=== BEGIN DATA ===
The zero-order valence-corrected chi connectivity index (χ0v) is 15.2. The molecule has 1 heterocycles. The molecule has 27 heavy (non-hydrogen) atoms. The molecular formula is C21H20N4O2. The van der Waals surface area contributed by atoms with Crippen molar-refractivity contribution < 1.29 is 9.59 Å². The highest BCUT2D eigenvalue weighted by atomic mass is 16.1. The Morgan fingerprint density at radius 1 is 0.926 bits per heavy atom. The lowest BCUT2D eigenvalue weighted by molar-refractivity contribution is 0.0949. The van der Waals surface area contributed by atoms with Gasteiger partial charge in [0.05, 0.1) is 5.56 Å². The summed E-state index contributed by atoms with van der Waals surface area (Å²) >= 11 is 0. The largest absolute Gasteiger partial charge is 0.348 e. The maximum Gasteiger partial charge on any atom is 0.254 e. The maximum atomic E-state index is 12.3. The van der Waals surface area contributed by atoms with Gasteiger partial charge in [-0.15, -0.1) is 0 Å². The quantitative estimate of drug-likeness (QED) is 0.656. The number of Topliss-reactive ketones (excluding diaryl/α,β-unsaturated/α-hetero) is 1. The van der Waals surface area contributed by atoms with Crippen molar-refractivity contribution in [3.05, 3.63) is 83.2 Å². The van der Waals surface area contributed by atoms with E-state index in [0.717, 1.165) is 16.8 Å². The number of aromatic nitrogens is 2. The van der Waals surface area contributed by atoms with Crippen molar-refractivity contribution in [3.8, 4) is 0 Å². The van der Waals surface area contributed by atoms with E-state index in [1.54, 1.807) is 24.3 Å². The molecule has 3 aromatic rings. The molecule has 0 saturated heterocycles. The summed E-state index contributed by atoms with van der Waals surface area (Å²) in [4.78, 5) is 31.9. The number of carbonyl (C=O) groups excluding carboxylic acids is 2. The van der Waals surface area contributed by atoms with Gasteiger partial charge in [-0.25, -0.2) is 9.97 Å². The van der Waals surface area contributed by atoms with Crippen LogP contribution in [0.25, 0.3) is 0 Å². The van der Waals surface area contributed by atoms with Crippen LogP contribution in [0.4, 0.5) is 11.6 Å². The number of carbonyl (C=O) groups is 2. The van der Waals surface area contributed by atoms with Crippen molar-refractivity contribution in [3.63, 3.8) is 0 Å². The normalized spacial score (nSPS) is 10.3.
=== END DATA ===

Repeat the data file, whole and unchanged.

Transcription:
The zero-order valence-corrected chi connectivity index (χ0v) is 15.2. The molecule has 1 heterocycles. The molecule has 27 heavy (non-hydrogen) atoms. The molecular formula is C21H20N4O2. The van der Waals surface area contributed by atoms with Crippen molar-refractivity contribution < 1.29 is 9.59 Å². The highest BCUT2D eigenvalue weighted by atomic mass is 16.1. The Morgan fingerprint density at radius 1 is 0.926 bits per heavy atom. The lowest BCUT2D eigenvalue weighted by molar-refractivity contribution is 0.0949. The van der Waals surface area contributed by atoms with Gasteiger partial charge in [0.05, 0.1) is 5.56 Å². The summed E-state index contributed by atoms with van der Waals surface area (Å²) >= 11 is 0. The largest absolute Gasteiger partial charge is 0.348 e. The maximum Gasteiger partial charge on any atom is 0.254 e. The maximum atomic E-state index is 12.3. The van der Waals surface area contributed by atoms with Gasteiger partial charge in [-0.15, -0.1) is 0 Å². The quantitative estimate of drug-likeness (QED) is 0.656. The number of Topliss-reactive ketones (excluding diaryl/α,β-unsaturated/α-hetero) is 1. The van der Waals surface area contributed by atoms with Crippen molar-refractivity contribution in [3.05, 3.63) is 83.2 Å². The van der Waals surface area contributed by atoms with E-state index in [0.717, 1.165) is 16.8 Å². The number of aromatic nitrogens is 2. The van der Waals surface area contributed by atoms with Crippen molar-refractivity contribution in [3.8, 4) is 0 Å². The van der Waals surface area contributed by atoms with E-state index in [1.54, 1.807) is 24.3 Å². The molecule has 3 aromatic rings. The molecule has 0 saturated heterocycles. The summed E-state index contributed by atoms with van der Waals surface area (Å²) in [4.78, 5) is 31.9. The number of carbonyl (C=O) groups excluding carboxylic acids is 2. The van der Waals surface area contributed by atoms with Gasteiger partial charge in [-0.25, -0.2) is 9.97 Å². The van der Waals surface area contributed by atoms with Crippen LogP contribution in [0.25, 0.3) is 0 Å². The van der Waals surface area contributed by atoms with Crippen LogP contribution in [0.4, 0.5) is 11.6 Å². The number of carbonyl (C=O) groups is 2. The van der Waals surface area contributed by atoms with Crippen molar-refractivity contribution in [3.63, 3.8) is 0 Å². The normalized spacial score (nSPS) is 10.3.